Greta Thunberg made waves — both literally and figuratively — when she opted to cross the Atlantic on a catamaran. Her crossing inspired many others to do the same — but such a feat requires a bit of preparation.
Get a Bit of Training
A lot of things can happen in the ocean. Most of the time, you can’t rely on anybody else for help. Learn something about your ship. Gear failure can sometimes be unavoidable, so keep spares and learn how to replace/install them. Sea survival and safety training will also come in handy. A small cut in the mainland can be life-threatening out at sea. Make sure you have your first aid kits ready and know how to use what’s inside. If you have friends going along in the journey, make sure they get basic safety training and teach the importance of safety vests.
Crossing the Atlantic will consume tons of power, and your ship might run dry with just a diesel generator. Stock up on fuel for your generators whenever you can — make sure to store them safely. Fit your ship with solar panels; they don’t add too much weight, and they provide a steady source of power (more or less reliable) to your boat. Deck your ship with the latest and most energy-saving equipment you can find (or afford). Every bit you save means a lot out in the ocean.
Enjoy. It’s not a race (unless it is), so get rid of itineraries. Nature rarely cooperates with written schedules. Make stopovers and enjoy the local culture and delicacies. Just remember that things can get a bit expensive, especially in the Caribbean. Sailing is a fun time. If you’re not enjoying yourself, then the trip is a failure, and your friends won’t likely sail a second time.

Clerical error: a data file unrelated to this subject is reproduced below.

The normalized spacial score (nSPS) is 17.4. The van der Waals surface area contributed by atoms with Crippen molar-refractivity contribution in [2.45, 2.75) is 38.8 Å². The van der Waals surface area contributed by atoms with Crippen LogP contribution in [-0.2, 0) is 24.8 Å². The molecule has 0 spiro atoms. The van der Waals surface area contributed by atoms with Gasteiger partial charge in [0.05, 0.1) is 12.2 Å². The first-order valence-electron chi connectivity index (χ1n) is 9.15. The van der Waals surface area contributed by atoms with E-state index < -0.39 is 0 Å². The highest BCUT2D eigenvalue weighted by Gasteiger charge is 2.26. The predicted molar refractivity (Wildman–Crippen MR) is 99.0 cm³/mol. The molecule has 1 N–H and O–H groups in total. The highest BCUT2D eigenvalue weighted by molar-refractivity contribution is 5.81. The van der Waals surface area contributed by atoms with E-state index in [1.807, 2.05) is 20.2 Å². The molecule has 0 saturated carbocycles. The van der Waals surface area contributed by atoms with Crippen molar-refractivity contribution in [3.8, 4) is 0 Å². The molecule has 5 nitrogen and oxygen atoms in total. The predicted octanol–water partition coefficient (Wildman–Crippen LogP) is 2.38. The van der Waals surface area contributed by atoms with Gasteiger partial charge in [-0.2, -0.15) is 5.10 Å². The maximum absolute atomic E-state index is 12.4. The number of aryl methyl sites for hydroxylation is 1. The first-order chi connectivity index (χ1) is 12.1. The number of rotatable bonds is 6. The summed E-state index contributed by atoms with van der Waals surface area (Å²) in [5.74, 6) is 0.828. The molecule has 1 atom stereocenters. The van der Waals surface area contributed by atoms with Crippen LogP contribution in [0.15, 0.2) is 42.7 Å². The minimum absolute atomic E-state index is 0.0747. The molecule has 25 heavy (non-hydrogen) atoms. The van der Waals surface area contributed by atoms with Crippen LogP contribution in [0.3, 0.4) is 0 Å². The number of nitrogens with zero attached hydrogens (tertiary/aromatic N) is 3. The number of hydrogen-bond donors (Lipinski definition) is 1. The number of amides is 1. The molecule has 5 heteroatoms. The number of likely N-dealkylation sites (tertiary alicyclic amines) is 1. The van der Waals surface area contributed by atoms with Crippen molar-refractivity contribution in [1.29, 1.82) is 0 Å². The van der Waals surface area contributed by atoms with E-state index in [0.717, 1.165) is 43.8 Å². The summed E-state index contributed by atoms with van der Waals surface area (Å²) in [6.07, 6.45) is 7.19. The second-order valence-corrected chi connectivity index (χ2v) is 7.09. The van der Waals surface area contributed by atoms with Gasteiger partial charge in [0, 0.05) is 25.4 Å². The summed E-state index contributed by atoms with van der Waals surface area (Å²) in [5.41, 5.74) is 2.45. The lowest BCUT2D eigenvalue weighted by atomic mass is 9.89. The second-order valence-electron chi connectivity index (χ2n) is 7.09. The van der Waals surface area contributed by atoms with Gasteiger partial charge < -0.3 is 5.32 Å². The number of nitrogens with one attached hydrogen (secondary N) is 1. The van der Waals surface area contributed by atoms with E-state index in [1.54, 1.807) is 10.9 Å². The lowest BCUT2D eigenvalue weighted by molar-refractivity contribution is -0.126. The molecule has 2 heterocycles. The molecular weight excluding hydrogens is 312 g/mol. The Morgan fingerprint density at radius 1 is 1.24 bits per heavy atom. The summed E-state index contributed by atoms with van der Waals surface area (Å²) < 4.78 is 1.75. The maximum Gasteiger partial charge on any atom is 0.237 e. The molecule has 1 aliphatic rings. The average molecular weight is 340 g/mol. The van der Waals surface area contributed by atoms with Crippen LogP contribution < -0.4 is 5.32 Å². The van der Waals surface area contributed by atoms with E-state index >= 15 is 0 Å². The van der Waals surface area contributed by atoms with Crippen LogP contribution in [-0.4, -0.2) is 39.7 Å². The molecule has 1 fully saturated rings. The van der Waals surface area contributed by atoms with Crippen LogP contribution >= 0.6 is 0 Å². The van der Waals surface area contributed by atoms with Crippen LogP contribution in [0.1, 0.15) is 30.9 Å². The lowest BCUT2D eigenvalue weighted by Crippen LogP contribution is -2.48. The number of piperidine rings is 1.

Extra hands are always welcome, especially if they’re people you already know. A few extra hands on deck will make your job easier and the trip livelier. Sometimes, you might want to take fresh crew members aboard, but it’s vital that personalities don’t clash, especially when you’re hundreds of miles away from home. Take a few short trips with your designated crew before heading out for the big one.
Keep Your Bases Covered
The ocean is sometimes unforgiving, and even the best skippers can run into unavoidable accidents. Rough waters and bad luck can leave your boat damaged and unusable. Get insurance — one that covers your ship’s hull and most of the onboard machinery. You fit your boat with so many expensive gadgets. The least you can do is get insurance that covers all of them. Get your ship assessed and call on a surveyor with every big purchase.
In the end, it’s nearing winter, which is the best time to cross the Atlantic. You must get your preparations ready, brush up on your skills, prime your crew, and have one of the best sailing adventures you can have in your life.